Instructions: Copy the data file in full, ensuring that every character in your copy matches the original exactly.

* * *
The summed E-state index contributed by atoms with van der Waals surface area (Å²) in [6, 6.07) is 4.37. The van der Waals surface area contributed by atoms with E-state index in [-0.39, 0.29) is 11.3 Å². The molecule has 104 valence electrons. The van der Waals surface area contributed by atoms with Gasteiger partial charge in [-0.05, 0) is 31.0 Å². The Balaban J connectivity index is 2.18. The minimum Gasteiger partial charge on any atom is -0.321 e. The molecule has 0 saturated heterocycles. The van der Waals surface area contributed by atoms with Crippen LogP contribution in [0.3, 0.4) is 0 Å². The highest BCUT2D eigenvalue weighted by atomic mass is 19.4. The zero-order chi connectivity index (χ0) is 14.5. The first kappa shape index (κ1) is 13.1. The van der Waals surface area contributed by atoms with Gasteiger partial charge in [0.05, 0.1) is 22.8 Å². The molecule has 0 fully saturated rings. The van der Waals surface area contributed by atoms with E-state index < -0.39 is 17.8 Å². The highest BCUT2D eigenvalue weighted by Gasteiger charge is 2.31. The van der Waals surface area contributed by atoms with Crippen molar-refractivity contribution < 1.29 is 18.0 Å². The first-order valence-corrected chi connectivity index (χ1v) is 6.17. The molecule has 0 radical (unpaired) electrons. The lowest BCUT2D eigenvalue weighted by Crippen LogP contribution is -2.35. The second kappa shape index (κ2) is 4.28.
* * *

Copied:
The summed E-state index contributed by atoms with van der Waals surface area (Å²) in [6, 6.07) is 4.37. The van der Waals surface area contributed by atoms with E-state index in [-0.39, 0.29) is 11.3 Å². The molecule has 104 valence electrons. The van der Waals surface area contributed by atoms with Gasteiger partial charge in [-0.05, 0) is 31.0 Å². The Balaban J connectivity index is 2.18. The minimum Gasteiger partial charge on any atom is -0.321 e. The molecule has 0 saturated heterocycles. The van der Waals surface area contributed by atoms with Crippen LogP contribution in [0.3, 0.4) is 0 Å². The highest BCUT2D eigenvalue weighted by atomic mass is 19.4. The zero-order chi connectivity index (χ0) is 14.5. The first kappa shape index (κ1) is 13.1. The van der Waals surface area contributed by atoms with Gasteiger partial charge in [0.05, 0.1) is 22.8 Å². The molecule has 0 fully saturated rings. The van der Waals surface area contributed by atoms with E-state index < -0.39 is 17.8 Å². The highest BCUT2D eigenvalue weighted by Gasteiger charge is 2.31. The van der Waals surface area contributed by atoms with Crippen molar-refractivity contribution < 1.29 is 18.0 Å². The first-order valence-corrected chi connectivity index (χ1v) is 6.17. The molecule has 0 radical (unpaired) electrons. The lowest BCUT2D eigenvalue weighted by Crippen LogP contribution is -2.35. The second kappa shape index (κ2) is 4.28.